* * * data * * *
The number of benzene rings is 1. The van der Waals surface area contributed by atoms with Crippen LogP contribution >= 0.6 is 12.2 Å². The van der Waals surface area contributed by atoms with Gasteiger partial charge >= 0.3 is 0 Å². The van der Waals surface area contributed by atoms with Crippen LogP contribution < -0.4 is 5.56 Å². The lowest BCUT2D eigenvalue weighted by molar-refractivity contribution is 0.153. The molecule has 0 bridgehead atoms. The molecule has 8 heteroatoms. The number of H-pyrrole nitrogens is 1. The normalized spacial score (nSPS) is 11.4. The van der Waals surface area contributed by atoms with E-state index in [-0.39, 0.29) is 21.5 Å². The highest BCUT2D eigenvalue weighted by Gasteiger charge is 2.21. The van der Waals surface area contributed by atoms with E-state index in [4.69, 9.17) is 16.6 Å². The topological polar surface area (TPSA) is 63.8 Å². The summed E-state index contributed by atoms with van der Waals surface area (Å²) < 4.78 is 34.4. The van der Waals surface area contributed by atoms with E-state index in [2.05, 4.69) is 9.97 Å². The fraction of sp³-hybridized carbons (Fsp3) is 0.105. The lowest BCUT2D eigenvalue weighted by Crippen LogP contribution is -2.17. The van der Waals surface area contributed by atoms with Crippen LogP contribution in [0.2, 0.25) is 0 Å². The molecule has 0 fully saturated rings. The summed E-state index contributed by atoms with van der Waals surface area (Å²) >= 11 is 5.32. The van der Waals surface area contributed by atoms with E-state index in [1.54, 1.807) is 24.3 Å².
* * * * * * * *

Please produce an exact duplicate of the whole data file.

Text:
The number of benzene rings is 1. The van der Waals surface area contributed by atoms with Crippen LogP contribution >= 0.6 is 12.2 Å². The van der Waals surface area contributed by atoms with Gasteiger partial charge >= 0.3 is 0 Å². The van der Waals surface area contributed by atoms with Crippen LogP contribution < -0.4 is 5.56 Å². The lowest BCUT2D eigenvalue weighted by molar-refractivity contribution is 0.153. The molecule has 0 bridgehead atoms. The molecule has 8 heteroatoms. The number of H-pyrrole nitrogens is 1. The normalized spacial score (nSPS) is 11.4. The van der Waals surface area contributed by atoms with E-state index in [-0.39, 0.29) is 21.5 Å². The highest BCUT2D eigenvalue weighted by Gasteiger charge is 2.21. The van der Waals surface area contributed by atoms with E-state index in [4.69, 9.17) is 16.6 Å². The topological polar surface area (TPSA) is 63.8 Å². The summed E-state index contributed by atoms with van der Waals surface area (Å²) < 4.78 is 34.4. The van der Waals surface area contributed by atoms with E-state index in [2.05, 4.69) is 9.97 Å². The fraction of sp³-hybridized carbons (Fsp3) is 0.105. The lowest BCUT2D eigenvalue weighted by Crippen LogP contribution is -2.17. The van der Waals surface area contributed by atoms with Crippen LogP contribution in [0.2, 0.25) is 0 Å². The molecule has 0 fully saturated rings. The summed E-state index contributed by atoms with van der Waals surface area (Å²) >= 11 is 5.32. The van der Waals surface area contributed by atoms with E-state index in [1.54, 1.807) is 24.3 Å².